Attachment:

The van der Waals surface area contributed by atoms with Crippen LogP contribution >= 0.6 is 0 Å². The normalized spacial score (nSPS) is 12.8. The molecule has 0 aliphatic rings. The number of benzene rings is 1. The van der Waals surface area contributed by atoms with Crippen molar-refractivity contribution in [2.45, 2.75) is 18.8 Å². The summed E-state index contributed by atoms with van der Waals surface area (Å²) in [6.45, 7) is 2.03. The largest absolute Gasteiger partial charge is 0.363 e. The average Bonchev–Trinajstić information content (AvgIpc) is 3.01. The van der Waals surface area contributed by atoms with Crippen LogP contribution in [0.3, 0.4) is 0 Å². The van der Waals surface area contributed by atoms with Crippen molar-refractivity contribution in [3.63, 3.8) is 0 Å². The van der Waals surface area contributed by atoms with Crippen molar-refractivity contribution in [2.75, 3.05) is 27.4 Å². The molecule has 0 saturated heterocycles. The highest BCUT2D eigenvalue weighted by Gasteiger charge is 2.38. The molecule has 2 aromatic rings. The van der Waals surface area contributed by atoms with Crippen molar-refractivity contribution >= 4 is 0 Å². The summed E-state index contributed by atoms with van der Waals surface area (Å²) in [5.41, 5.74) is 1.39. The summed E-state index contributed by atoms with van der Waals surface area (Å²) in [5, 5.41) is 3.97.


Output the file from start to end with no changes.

The van der Waals surface area contributed by atoms with Crippen LogP contribution >= 0.6 is 0 Å². The normalized spacial score (nSPS) is 12.8. The molecule has 0 aliphatic rings. The number of benzene rings is 1. The van der Waals surface area contributed by atoms with Crippen molar-refractivity contribution in [2.45, 2.75) is 18.8 Å². The summed E-state index contributed by atoms with van der Waals surface area (Å²) in [6.45, 7) is 2.03. The largest absolute Gasteiger partial charge is 0.363 e. The average Bonchev–Trinajstić information content (AvgIpc) is 3.01. The van der Waals surface area contributed by atoms with Crippen LogP contribution in [0.3, 0.4) is 0 Å². The van der Waals surface area contributed by atoms with Crippen molar-refractivity contribution in [3.63, 3.8) is 0 Å². The van der Waals surface area contributed by atoms with Crippen molar-refractivity contribution in [2.75, 3.05) is 27.4 Å². The molecule has 0 saturated heterocycles. The highest BCUT2D eigenvalue weighted by Gasteiger charge is 2.38. The molecule has 2 aromatic rings. The van der Waals surface area contributed by atoms with Crippen molar-refractivity contribution >= 4 is 0 Å². The summed E-state index contributed by atoms with van der Waals surface area (Å²) in [5.41, 5.74) is 1.39. The summed E-state index contributed by atoms with van der Waals surface area (Å²) in [5, 5.41) is 3.97.